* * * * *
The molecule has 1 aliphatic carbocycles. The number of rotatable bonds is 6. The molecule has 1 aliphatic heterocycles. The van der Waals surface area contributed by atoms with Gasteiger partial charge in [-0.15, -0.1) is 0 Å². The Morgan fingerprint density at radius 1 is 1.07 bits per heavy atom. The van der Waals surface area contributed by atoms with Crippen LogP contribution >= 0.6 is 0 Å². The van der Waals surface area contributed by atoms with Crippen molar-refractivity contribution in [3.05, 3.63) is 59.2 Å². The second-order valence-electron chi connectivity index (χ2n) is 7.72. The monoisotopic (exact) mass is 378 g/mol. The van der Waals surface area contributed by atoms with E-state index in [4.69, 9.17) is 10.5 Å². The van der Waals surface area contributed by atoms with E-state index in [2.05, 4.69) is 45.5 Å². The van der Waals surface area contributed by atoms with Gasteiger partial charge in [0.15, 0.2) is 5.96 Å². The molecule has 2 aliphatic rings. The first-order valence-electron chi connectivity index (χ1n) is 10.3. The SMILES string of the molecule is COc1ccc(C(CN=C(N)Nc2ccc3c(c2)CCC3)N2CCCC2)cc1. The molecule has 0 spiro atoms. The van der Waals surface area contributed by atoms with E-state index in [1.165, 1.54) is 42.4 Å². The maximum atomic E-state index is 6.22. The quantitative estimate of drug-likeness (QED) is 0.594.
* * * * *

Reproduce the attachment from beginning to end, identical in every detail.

The molecule has 1 aliphatic carbocycles. The number of rotatable bonds is 6. The molecule has 1 aliphatic heterocycles. The van der Waals surface area contributed by atoms with Gasteiger partial charge in [-0.15, -0.1) is 0 Å². The Morgan fingerprint density at radius 1 is 1.07 bits per heavy atom. The van der Waals surface area contributed by atoms with Crippen LogP contribution >= 0.6 is 0 Å². The van der Waals surface area contributed by atoms with Crippen molar-refractivity contribution in [3.05, 3.63) is 59.2 Å². The second-order valence-electron chi connectivity index (χ2n) is 7.72. The monoisotopic (exact) mass is 378 g/mol. The van der Waals surface area contributed by atoms with E-state index in [4.69, 9.17) is 10.5 Å². The van der Waals surface area contributed by atoms with E-state index in [2.05, 4.69) is 45.5 Å². The van der Waals surface area contributed by atoms with Gasteiger partial charge in [0.15, 0.2) is 5.96 Å². The molecule has 2 aliphatic rings. The first-order valence-electron chi connectivity index (χ1n) is 10.3. The SMILES string of the molecule is COc1ccc(C(CN=C(N)Nc2ccc3c(c2)CCC3)N2CCCC2)cc1. The molecule has 0 spiro atoms. The van der Waals surface area contributed by atoms with E-state index in [1.165, 1.54) is 42.4 Å². The maximum atomic E-state index is 6.22. The quantitative estimate of drug-likeness (QED) is 0.594.